In her February article, ‘Why millennials go on holiday instead of saving for a pension’, Aime Williams of the Financial Times set off a Twitter storm of unprecedented proportions (well, at least by the standards of the FT’s greyer-haired readers) with more than 10,000 people clicking though to the article from Twitter alone. A lively debate ensued, involving much incredulity, some finger pointing, and an improbably large number of felines pictured in various states of distress. Much of the hoo-ha in the comments and tweets that followed revolved around a single claim: that 25 year olds should be saving £800 a month into their pensions. At the bottom of a follow-up article addressing the uproar, one of the most recommended comments highlighted the many obstacles that a young would-be-investor has to face today – and concluded with the following words: ‘In short, it’s best to tweet out a cat meme and laugh’.
Wise words? Well, perhaps not quite worthy of the Sage of Omaha, but to many millennials this investment advice may still have the benefit of being slightly more candid – and far more actionable – than anything else that passes for good personal finance. As millennials fight a well-documented uphill battle against the dastardly duo of high rent and low opportunities, the asset management industry certainly has its own hurdles to overcome. The material issue of actually having disposable income to save aside, how can we persuade young workers – my generation – to touch investment with anything other than a bargepole? If you try and tell us it’s in our interest we won’t believe you – even if you’re right.
Perhaps the greatest challenge for anyone wishing to sell anything to millennials is remembering not to do so. Really. Don’t: it’s annoying. I suspect I speak for a lot of people my age when I say I would never buy anything from anybody who looked like they were actively trying to sell their wares. The smartphone generation wants impartial information – not a sales pitch. However much you truly believe you have an amazing product, we still need to hear it from somebody else.
People like to talk about Airbnb and Uber as examples of the sharing economy, but what these two companies have in common with the ultimate driver of the retail internet economy – Amazon – is the possibility to share information on the actual products and services delivered. In 2016, if I wish to purchase something, the first thing I’ll do is look for consumer reviews. I know many (read: most) fund managers would be reticent about providing a platform where somebody with little or no understanding of a complex product can post their thoughts and, in all probability, criticism for public consumption. True, some funds will fare badly ratings-wise – but brand is about an overall picture, and being open to feedback is vital if you wish to have any credibility with the millennial generation. What’s more, in a cat-eat-cat world the best funds will naturally paw their way to the top, supported by users’ positive comments.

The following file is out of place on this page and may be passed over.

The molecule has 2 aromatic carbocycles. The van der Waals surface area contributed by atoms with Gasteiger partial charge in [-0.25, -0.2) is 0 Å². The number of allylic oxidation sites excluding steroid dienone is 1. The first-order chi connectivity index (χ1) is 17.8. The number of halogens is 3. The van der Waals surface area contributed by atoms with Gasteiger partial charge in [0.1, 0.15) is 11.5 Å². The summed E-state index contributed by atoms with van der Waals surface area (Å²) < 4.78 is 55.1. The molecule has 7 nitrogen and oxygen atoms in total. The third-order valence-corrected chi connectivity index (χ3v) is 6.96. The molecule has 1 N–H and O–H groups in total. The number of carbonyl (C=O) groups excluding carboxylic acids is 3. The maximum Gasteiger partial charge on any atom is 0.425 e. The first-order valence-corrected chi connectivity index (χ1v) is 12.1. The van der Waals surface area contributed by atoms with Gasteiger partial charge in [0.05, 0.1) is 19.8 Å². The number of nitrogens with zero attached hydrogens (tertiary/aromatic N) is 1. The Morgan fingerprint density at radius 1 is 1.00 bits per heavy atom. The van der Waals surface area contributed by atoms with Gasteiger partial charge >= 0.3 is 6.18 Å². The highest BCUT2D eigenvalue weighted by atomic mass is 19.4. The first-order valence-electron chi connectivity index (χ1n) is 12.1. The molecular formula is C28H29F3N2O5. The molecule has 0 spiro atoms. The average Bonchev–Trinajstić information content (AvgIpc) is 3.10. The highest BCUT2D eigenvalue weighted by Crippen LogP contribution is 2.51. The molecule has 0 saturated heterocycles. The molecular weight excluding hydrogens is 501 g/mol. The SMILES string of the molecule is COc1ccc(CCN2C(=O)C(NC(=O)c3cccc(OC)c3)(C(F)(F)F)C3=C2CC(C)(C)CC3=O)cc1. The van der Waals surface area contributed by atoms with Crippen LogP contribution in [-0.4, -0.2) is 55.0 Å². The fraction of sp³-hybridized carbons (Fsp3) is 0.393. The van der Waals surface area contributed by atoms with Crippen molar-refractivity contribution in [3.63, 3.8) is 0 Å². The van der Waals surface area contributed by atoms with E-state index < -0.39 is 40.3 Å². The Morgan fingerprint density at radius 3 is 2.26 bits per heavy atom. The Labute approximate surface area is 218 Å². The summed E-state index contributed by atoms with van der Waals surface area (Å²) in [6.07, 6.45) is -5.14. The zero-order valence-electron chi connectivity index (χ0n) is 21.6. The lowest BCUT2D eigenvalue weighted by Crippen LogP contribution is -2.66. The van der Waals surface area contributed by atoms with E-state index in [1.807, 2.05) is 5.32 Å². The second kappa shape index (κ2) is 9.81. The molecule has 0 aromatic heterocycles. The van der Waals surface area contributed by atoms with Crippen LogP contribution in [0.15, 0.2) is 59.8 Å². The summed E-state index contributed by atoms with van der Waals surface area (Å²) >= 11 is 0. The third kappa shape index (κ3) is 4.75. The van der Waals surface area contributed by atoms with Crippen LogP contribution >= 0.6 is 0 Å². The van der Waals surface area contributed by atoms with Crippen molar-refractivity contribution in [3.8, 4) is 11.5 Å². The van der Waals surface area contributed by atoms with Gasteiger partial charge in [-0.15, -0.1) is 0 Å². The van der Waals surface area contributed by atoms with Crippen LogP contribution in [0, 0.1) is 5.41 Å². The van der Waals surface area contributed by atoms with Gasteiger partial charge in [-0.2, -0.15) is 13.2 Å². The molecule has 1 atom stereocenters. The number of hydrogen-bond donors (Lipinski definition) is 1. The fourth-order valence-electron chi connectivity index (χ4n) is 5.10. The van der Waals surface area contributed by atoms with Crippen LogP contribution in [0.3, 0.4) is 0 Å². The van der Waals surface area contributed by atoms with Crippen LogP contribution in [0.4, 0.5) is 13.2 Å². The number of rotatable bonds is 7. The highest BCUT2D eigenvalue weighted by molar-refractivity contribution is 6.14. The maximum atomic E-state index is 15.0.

A shift toward greater transparency in terms of holdings and strategy (à la Woodford) would make any outside assessment of fund managers both easier and fairer. But make no mistake – whether you welcome it or not – if my generation decides it’s worthwhile investing our savings we will do our homework, and that means seeking out other people’s views and experiences. The truth is, personally I’m quite interested in finding out whether the ‘comfy bed’ at my Airbnb actually exists, and whether Bernard, sitting behind the wheel of my Uber, is not, in fact, a psychopath with a penchant for loud techno music. And I’m not alone: the folks at Airbnb will tell you (it’s no secret) that homes with reviews get more bookings than those with none. Airbnb is, in effect, a giant hotel with lots of nice rooms and some really awful ones. But the fact that on occasion the sleeping arrangements wouldn’t seem out of place in a late-Victorian prison is beside the point: those who don’t want to take a gamble or cut corners on price know they can plump for the safety of a room with a dozen five-star user-reviews – and are probably inclined to do so.
All in all, I suspect that if asset managers truly wish to engage with younger investors they should do their best to publicise their funds’ selling points – but give others the chance to confirm their veracity. Transparency – access to information and user reporting – is more important to us than advice ever will be. Selling to millennials means providing a platform for brand ambassadors, not just sales and marketing people. It also means accepting that the public success of some products will depend at least in part on the public failure of others; and in the worst cases this is likely to involve an intolerable barrage of cat memes! Time for asset management to grow a thicker skin?